Los Angeles Soccer: Tim Pontius
Now he's back with the Sounders, taking the next step in his journey to being a full-fledged professional.
Steres (Calabasas/Calabasas HS), who starred at San Diego State, was taken by Seattle in last week's college-waiver draft and headed over the weekend to Washington.
“We're getting the contract [sorted out], and then working my way up to get a starting role, obviously,” Steres told ESPN Los Angeles after the Fusion's 2-1 victory Friday evening over Orange County Blue Star. “Sounds like they're excited to have me come in. I'm excited to go in.”
Steres, probably a center back or right back in MLS, lost out in numbers games during preseason at Chivas and, after his release by the Goats, in Seattle. He's been superb for the Fusion, bolstering the backline next to Mickey Daly (Cal State L.A.) or Tim Pontius (Yorba Linda/Servite HS and UC Santa Barbara) or teaming with former Chivas USA/Portland Timbers midfielder Rodrigo Lopez (Santa Barbara/Santa Barbara HS) in central midfield.
The Fusion (6-1-1) are atop the Southwest Division after rallying for a 2-1 win against Blue Star at Concordia University. Travis Bowen (Van Nuys/Chatsworth HS), the older brother of Chivas USA forward Tristan Bowen, scored both goals -- his fourth and division-best fifth of the season -- with the winner coming in the 76th minute.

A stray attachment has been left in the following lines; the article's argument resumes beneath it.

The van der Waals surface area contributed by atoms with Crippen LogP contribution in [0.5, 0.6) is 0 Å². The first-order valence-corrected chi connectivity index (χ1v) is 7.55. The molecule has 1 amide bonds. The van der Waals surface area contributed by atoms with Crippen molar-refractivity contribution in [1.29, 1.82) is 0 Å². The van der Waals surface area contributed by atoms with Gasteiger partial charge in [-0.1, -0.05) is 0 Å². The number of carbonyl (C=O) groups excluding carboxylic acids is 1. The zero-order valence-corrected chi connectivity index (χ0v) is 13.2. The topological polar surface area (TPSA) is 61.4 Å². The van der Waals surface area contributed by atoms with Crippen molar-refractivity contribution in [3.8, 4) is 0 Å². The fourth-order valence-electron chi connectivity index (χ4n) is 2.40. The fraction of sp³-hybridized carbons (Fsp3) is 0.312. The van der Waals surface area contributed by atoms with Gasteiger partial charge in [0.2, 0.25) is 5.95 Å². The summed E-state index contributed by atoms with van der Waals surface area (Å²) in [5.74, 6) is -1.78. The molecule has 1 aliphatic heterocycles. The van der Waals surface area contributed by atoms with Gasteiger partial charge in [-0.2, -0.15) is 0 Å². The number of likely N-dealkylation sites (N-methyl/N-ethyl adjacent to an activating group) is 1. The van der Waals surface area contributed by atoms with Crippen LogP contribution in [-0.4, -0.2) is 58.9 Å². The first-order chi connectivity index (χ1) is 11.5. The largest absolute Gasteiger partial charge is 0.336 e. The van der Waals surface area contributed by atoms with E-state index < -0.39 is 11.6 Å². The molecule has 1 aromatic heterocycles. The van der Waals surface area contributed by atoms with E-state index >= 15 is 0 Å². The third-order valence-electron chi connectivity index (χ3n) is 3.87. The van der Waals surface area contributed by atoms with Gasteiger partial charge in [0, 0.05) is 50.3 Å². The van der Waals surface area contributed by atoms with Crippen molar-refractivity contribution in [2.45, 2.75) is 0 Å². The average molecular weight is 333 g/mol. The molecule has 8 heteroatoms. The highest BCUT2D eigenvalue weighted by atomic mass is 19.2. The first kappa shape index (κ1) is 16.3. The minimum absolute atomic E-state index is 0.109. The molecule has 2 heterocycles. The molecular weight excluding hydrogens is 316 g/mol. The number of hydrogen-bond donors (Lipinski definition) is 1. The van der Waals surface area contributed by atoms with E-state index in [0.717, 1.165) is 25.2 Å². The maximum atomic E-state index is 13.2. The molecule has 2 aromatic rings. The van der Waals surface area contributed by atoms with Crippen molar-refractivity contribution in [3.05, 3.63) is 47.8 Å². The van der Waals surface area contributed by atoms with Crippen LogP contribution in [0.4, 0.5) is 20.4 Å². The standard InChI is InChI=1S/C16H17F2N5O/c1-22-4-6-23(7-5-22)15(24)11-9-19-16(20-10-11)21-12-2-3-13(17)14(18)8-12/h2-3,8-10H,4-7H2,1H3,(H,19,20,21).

Ventura is one point ahead of FC Tucson, which visits the Fusion next weekend.
Pontius, the younger brother of D.C. United midfielder Chris Pontius, also is getting some MLS attention. The big center back, a Sounders draft pick, has been in camp the past week with the Galaxy. He says playing with the Fusion has helped prepare him.
“College is one thing,” he said. “College prepares you for the next step. This is kind of the in-between phase between college and pros. You've got a lot of players here who can make the next step.”
He said his time with Sounders in preseason was “spectacular.”
“Unfortunately, it didn't work out for me, but at the end, I gained a lot of experience out of that opportunity,” Pontius said. “Spots were tight there, so there's only so much you can do. You play your game, if it doesn't work out, it doesn't work out. You try the next one.”
Elsewhere in minor-league soccer:
As much as the Ventura County Fusion want to beat Chivas USA in their U.S. Open Cup clash, impressing their guest might be more important.
A berth in the fourth round of America's oldest soccer competition, possibly against the Galaxy, awaits the winner of Tuesday night's showdown at Ventura College, but the Fusion's stars are looking for something more.
A strong showing against Major League Soccer competition could mean opportunities to play in the top league, perhaps for Chivas, and the Fusion's top players -- many of them with pro experience -- are looking to show what they can do.
“Not just for me, but for all the guys playing PDL,” Rodrigo Lopez, the former Chivas/Portland Timbers midfielder who runs the Fusion's attack, told ESPN Los Angeles after Ventura's second-round upset last week over the L.A. Blues. “I think in our situation, it's a good opportunity to show something and to get looked at. Not just to win and keep going -- that's our main goal -- but a lot of guys, that's the way to the main teams, to the MLS teams.”